The Representation Theory Group is interested in all aspects of modern representation theory. The focus is on gaining deep conceptual understanding of algebraic, combinatorial, geometric and topological structure.
This group has a broad range of expertise in mainstream modern representation theory.
The main areas of interest are:
- Finite dimensional algebras symmetric groups and Hecke algebras
- Representations of finite and algebraic groups
- Brauer and other diagram algebras
- Triangulated categories and dg categories
- Fusion systems
- Operads and homotopy algebras.
- Dr Anton Cox
- Professor Joseph Chuang
- Dr Maud De Visscher
- Professor Radha Kessar
- Professor Markus Linckelmann
Expertise and research focus
The group has a broad range of expertise in mainstream modern representation theory.
The main areas of interest are: finite dimensional algebras symmetric groups and Hecke algebras, representations of finite and algebraic groups, Brauer and other diagram algebras, triangulated categories and dg categories, fusion systems, operads and homotopy algebras.
Combinatorial and diagrammatic representation theory
Dr Cox and Dr De Visscher's research is concerned with relating two aspects of representation theory. On the one hand, the very classical theory for the symmetric group and algebraic groups; and on the other hand the more recently developed theory for diagram algebras.
On the classical side, Dr Cox and Dr De Visscher have studied the representation theory of algebraic groups, associated Schur algebras (and their quantized versions), Frobenius kernels, finite groups of Lie type and symmetric groups.
On the diagram algebra side, in collaboration with Prof Martin (and Prof Doty), they have developed a comprehensive analysis of the representation theory of the Brauer (and walled Brauer) algebras. This theory has surprising links to the generalised Khovanov algebras and the study of Deligne's categories.
More recently, in joint work with Dr Bowman, Dr Enyang and Dr Orellana, Dr De Visscher has been investigating the famous Kronecker problem from classical representation theory, using a diagram algebra called the partition algebra. This brings a completely new approach to this longstanding open problem.
Local-global representational theory
A major part of the research programme of Professors Chuang, Kessar and Linckelmann is concerned with understanding the local-global principles underlying the modular representation theory of finite groups.
Roughly speaking, the local-global principal seeks to understand the relationship between the structural representation theoretic properties of a block of a finite group algebra over a field of positive characteristic p in terms of the structure and fusion patterns of the subgroups of the defect group of the block (i.e. the block fusion system).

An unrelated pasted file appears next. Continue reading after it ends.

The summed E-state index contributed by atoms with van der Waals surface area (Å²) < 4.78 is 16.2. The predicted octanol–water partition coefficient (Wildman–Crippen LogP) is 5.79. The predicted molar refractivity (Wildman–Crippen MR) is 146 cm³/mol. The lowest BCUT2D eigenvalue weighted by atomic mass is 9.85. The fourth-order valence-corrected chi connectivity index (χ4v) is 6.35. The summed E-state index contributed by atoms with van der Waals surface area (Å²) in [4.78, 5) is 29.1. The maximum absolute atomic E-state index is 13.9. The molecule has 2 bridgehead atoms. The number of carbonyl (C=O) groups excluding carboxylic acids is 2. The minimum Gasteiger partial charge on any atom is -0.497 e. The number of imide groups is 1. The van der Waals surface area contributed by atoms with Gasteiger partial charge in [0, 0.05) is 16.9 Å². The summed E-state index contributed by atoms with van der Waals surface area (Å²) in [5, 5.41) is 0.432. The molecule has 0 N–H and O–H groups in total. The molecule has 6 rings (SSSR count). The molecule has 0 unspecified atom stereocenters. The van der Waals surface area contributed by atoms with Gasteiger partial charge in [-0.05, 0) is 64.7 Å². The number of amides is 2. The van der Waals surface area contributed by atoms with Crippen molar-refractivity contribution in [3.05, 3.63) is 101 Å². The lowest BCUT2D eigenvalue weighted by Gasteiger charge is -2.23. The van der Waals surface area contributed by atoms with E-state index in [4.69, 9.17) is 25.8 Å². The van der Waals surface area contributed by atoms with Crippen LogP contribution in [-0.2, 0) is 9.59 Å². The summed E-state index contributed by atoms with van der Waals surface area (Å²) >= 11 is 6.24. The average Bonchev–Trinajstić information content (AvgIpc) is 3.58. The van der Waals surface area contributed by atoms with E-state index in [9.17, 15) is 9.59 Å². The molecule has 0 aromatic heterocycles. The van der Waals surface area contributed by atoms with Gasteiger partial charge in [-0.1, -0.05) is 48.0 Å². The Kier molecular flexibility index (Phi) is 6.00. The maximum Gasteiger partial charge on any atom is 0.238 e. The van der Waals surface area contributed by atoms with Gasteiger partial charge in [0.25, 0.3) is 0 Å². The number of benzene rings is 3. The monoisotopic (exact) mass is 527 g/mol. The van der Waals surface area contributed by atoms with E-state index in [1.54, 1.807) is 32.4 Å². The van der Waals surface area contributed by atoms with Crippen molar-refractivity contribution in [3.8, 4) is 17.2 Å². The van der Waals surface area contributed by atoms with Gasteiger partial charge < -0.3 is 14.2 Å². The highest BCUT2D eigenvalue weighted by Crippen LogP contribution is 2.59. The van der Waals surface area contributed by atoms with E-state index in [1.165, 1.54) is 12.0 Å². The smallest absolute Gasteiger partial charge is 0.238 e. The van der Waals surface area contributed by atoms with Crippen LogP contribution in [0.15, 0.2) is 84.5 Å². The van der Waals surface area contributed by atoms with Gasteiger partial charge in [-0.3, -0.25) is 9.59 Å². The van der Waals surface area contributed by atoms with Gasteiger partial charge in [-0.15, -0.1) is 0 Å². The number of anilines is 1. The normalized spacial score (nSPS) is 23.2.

There are many long standing and famous open conjectures in this context, such as the Alperin-McKay Conjecture, Braur's height zero conjecture, Donovan-Puig-Feit finiteness Conjectures, Alperin's weight conjecture and Broue's abelian defect group conjecture.
Highlights of contributions to the global-local programme include the proof of Broue's abelian defect group conjecture for the symmetric groups by Chuang in joint work with Raphael Rouquier, the proof of the forward direction of Brauer's height zero conjecture by Kessar in joint work with Gunter Malle, and the proof of Puig's finiteness conjectures for cyclic blocks by Linckelmann.
Much of the research of Professors Chuang, Kessar and Linckelmann is at the interface of representation theory with group theory, topology and geometry.
Activities and publications
The group maintains an extensive network of national and international collaborations:
- University of California Los Angeles
- , University of Chiba (Japan)
- National University Singapore
- University Hanover
- University of Kaiserslautern
- Ecole Polytechnique de Federale Lausanne
- University of Valencia
- York University
- University of Leeds
- University of Lancaster
- Aberdeen University
- University of Manchester.
We are a member of the London Algebra Colloquium, a joint weekly seminar between City, Imperial College and Queen Mary University of London. In addition, along with our Phd Students and postdocs we run an informal Algebra reading group every term.